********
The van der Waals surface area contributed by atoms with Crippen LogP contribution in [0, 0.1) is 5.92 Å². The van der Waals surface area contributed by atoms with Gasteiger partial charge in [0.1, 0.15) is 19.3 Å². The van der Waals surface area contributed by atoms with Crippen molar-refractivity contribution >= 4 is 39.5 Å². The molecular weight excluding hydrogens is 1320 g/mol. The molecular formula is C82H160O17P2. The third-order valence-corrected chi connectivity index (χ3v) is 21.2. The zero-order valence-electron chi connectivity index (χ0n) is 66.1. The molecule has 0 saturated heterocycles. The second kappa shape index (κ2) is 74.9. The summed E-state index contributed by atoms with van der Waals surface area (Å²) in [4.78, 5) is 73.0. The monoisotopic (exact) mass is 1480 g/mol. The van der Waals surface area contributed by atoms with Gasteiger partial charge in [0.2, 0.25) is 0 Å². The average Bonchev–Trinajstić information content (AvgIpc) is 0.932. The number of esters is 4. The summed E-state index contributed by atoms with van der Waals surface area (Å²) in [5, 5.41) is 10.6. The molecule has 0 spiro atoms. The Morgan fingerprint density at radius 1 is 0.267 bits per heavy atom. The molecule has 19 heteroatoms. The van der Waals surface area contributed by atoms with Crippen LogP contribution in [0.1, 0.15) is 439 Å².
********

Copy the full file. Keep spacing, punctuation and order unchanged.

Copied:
The van der Waals surface area contributed by atoms with Crippen LogP contribution in [0, 0.1) is 5.92 Å². The van der Waals surface area contributed by atoms with Gasteiger partial charge in [0.1, 0.15) is 19.3 Å². The van der Waals surface area contributed by atoms with Crippen molar-refractivity contribution >= 4 is 39.5 Å². The molecular weight excluding hydrogens is 1320 g/mol. The molecular formula is C82H160O17P2. The third-order valence-corrected chi connectivity index (χ3v) is 21.2. The zero-order valence-electron chi connectivity index (χ0n) is 66.1. The molecule has 0 saturated heterocycles. The second kappa shape index (κ2) is 74.9. The summed E-state index contributed by atoms with van der Waals surface area (Å²) in [4.78, 5) is 73.0. The monoisotopic (exact) mass is 1480 g/mol. The van der Waals surface area contributed by atoms with Gasteiger partial charge in [0.2, 0.25) is 0 Å². The average Bonchev–Trinajstić information content (AvgIpc) is 0.932. The number of esters is 4. The summed E-state index contributed by atoms with van der Waals surface area (Å²) in [5, 5.41) is 10.6. The molecule has 0 spiro atoms. The Morgan fingerprint density at radius 1 is 0.267 bits per heavy atom. The molecule has 19 heteroatoms. The van der Waals surface area contributed by atoms with Crippen LogP contribution in [0.1, 0.15) is 439 Å².